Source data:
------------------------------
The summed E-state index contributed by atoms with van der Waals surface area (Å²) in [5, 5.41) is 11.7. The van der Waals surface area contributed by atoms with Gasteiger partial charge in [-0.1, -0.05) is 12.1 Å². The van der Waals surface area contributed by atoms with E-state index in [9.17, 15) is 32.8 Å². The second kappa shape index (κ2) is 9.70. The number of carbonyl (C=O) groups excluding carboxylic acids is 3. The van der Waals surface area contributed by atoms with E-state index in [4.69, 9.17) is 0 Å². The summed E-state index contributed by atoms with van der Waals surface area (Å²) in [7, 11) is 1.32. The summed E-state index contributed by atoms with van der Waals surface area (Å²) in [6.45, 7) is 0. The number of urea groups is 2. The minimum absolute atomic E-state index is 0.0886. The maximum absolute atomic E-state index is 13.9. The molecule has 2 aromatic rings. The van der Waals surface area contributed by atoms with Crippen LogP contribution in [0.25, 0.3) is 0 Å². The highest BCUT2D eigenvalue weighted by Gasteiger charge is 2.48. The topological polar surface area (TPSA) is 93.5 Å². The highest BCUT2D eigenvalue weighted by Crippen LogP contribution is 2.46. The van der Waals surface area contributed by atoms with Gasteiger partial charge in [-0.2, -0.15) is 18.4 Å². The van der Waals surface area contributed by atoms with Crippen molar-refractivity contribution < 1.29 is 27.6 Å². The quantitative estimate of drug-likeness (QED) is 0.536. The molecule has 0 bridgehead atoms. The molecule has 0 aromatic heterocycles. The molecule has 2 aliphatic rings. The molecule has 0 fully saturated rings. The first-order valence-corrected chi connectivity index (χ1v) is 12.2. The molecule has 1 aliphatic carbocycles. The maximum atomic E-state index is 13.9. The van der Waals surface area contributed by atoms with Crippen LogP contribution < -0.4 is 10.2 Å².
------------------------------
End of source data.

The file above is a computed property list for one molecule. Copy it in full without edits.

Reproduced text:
The summed E-state index contributed by atoms with van der Waals surface area (Å²) in [5, 5.41) is 11.7. The van der Waals surface area contributed by atoms with Gasteiger partial charge in [-0.1, -0.05) is 12.1 Å². The van der Waals surface area contributed by atoms with E-state index in [9.17, 15) is 32.8 Å². The second kappa shape index (κ2) is 9.70. The number of carbonyl (C=O) groups excluding carboxylic acids is 3. The van der Waals surface area contributed by atoms with E-state index in [4.69, 9.17) is 0 Å². The summed E-state index contributed by atoms with van der Waals surface area (Å²) in [7, 11) is 1.32. The summed E-state index contributed by atoms with van der Waals surface area (Å²) in [6.45, 7) is 0. The number of urea groups is 2. The minimum absolute atomic E-state index is 0.0886. The maximum absolute atomic E-state index is 13.9. The molecule has 2 aromatic rings. The van der Waals surface area contributed by atoms with Crippen LogP contribution in [0.25, 0.3) is 0 Å². The highest BCUT2D eigenvalue weighted by Gasteiger charge is 2.48. The topological polar surface area (TPSA) is 93.5 Å². The highest BCUT2D eigenvalue weighted by Crippen LogP contribution is 2.46. The van der Waals surface area contributed by atoms with Gasteiger partial charge in [-0.2, -0.15) is 18.4 Å². The van der Waals surface area contributed by atoms with Crippen molar-refractivity contribution < 1.29 is 27.6 Å². The quantitative estimate of drug-likeness (QED) is 0.536. The molecule has 0 bridgehead atoms. The molecule has 0 aromatic heterocycles. The molecule has 2 aliphatic rings. The molecule has 0 fully saturated rings. The first-order valence-corrected chi connectivity index (χ1v) is 12.2. The molecule has 1 aliphatic carbocycles. The maximum atomic E-state index is 13.9. The van der Waals surface area contributed by atoms with Crippen LogP contribution < -0.4 is 10.2 Å².